hagfish(redirected from Hag (animal))
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hagfish,primitive, jawless marine fish of the family Myxinidae, of worldwide distribution in cold and temperate waters. Its rudimentary skeleton, of cartilage rather than bone, has a braincase, but no jaw. The circular sucking mouth has rows of horny teeth. There is a single median nostril and the eyes are poorly developed. Like the other jawless fishes, the lampreyslamprey,
name for several primitive marine and freshwater jawless fishes of the order Petromyzontiformes. As in the other jawless fish, the hagfish, the adult lamprey retains the notochord, the supporting structure that in higher vertebrates is found only in the embryo.
..... Click the link for more information. , hagfish retain the notochordnotochord
, in biology, supporting rod running most of the length of animals of the phylum Chordata and present at varying times in the life cycle. Composed of large cells packed within a firm connective tissue sheath, the notochord lies between the neural tube (spinal cord) and
..... Click the link for more information. , a supporting structure found in higher vertebrates only in the embryo, throughout life. They lack a sympathetic nervous system, a spleen, and scales. Hagfish, or hags, spend much time embedded in muddy bottoms. They are chiefly scavengers, but also parasitize slow-moving fishes, eating their way into the victim's body and leaving only the skin and skeleton. Also known as slime eels, hagfish have glands on either side of their bodies that produce enormous quantities of mucoid material, probably as a defense mechanism. The sexes are separate, although an individual may have rudimentary organs of the opposite sex. Spawning occurs throughout the year; no larval stage is known. The Atlantic hagfish, Myxine glutinosa, may reach a length of 30 in. (76 cm). The Pacific hagfish, Eptatretus stouti, has been extensively used in physiological studies. The hagfish is classified in the phylum ChordataChordata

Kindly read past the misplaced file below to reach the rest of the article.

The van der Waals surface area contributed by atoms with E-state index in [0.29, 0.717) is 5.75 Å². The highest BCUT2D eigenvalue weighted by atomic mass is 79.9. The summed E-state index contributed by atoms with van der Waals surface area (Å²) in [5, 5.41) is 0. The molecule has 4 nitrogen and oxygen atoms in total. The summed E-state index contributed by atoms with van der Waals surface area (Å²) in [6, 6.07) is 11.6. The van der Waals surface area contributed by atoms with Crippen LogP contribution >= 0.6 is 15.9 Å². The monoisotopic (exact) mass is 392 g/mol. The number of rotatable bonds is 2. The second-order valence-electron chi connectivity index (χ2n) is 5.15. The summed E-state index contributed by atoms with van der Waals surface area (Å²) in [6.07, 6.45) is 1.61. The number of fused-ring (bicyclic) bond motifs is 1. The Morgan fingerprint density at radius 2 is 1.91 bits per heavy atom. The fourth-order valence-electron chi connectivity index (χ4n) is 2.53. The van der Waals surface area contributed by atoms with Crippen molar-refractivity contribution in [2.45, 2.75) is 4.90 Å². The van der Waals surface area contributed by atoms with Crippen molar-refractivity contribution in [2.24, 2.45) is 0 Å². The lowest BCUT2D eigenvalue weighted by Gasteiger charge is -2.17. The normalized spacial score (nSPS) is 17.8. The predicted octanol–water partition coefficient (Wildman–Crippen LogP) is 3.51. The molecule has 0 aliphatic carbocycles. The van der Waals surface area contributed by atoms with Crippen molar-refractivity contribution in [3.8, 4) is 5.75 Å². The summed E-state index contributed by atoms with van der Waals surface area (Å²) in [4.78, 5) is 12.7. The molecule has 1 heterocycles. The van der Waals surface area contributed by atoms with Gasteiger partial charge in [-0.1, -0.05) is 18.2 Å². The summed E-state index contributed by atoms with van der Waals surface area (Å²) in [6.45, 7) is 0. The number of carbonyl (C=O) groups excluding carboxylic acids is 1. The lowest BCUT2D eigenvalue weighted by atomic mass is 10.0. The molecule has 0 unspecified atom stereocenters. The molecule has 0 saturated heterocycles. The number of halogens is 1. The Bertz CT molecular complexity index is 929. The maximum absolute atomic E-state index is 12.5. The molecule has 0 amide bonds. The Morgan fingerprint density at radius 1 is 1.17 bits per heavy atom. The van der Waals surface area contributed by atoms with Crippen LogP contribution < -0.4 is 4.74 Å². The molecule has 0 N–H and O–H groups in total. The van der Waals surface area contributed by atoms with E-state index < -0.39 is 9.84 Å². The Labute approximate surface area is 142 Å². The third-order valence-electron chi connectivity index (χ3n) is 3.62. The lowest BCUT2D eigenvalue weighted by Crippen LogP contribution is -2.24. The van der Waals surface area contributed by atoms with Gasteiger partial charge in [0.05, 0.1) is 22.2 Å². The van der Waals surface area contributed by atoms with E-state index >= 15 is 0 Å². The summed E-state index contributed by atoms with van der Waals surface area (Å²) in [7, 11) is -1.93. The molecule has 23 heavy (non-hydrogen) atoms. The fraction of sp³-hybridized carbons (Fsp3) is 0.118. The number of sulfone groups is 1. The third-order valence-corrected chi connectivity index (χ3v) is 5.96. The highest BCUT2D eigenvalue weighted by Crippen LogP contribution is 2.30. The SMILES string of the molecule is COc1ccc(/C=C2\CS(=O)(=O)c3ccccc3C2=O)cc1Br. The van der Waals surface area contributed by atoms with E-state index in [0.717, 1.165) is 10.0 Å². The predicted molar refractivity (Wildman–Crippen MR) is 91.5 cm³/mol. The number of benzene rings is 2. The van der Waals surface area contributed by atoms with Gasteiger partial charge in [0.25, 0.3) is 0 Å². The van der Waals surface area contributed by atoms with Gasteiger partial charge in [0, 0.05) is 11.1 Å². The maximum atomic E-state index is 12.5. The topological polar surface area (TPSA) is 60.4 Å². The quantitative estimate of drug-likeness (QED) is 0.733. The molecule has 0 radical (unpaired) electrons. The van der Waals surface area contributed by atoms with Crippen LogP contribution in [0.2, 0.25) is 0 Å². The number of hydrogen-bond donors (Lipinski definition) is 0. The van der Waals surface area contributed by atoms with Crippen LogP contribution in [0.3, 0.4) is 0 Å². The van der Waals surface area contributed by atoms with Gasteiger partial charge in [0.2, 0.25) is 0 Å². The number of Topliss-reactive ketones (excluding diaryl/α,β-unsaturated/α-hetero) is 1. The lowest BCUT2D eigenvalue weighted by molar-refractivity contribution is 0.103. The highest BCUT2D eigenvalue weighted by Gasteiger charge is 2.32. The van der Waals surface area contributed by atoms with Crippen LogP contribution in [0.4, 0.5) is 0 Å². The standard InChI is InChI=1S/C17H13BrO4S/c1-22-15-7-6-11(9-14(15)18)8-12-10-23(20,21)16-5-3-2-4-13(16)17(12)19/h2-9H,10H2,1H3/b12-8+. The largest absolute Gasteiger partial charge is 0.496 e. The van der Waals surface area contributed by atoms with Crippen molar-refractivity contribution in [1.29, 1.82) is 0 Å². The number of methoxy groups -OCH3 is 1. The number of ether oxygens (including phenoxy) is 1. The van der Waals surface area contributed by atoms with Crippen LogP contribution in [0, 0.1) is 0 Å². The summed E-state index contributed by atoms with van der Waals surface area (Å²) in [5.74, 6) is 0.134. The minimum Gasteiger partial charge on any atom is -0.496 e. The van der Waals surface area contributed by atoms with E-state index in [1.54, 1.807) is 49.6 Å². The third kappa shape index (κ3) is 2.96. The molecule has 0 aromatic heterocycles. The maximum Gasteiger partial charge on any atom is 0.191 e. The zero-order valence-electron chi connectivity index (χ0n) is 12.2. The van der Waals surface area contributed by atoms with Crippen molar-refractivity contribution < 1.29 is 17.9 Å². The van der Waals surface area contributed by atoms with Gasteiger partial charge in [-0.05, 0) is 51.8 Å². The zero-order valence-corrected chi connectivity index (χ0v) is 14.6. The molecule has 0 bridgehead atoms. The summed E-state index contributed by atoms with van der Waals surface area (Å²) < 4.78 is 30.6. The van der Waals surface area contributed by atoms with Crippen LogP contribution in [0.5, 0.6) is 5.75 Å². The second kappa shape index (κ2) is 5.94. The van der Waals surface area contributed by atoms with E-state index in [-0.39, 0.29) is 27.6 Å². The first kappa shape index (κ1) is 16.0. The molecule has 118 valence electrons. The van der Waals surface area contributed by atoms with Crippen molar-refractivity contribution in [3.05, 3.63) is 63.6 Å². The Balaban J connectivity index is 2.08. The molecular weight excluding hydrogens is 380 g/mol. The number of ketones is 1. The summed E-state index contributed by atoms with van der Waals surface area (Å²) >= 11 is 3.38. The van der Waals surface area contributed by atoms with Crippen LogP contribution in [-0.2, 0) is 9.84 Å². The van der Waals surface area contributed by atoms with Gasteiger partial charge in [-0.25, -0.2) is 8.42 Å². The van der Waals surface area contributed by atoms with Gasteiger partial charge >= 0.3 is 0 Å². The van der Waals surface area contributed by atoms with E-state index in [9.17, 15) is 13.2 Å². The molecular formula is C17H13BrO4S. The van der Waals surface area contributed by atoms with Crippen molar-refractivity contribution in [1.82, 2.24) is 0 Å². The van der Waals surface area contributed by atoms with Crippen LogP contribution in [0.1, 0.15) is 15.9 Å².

, phylum of animals having a notochord, or dorsal stiffening rod, as the chief internal skeletal support at some stage of their development. Most chordates are vertebrates (animals with backbones), but the phylum also includes some small marine invertebrate animals.
..... Click the link for more information. , subphylum Vertebrata, class Myxini, order Myxiniformes, family Myxinidae.
The common name for the jawless fishes composing the order Myxinoidea.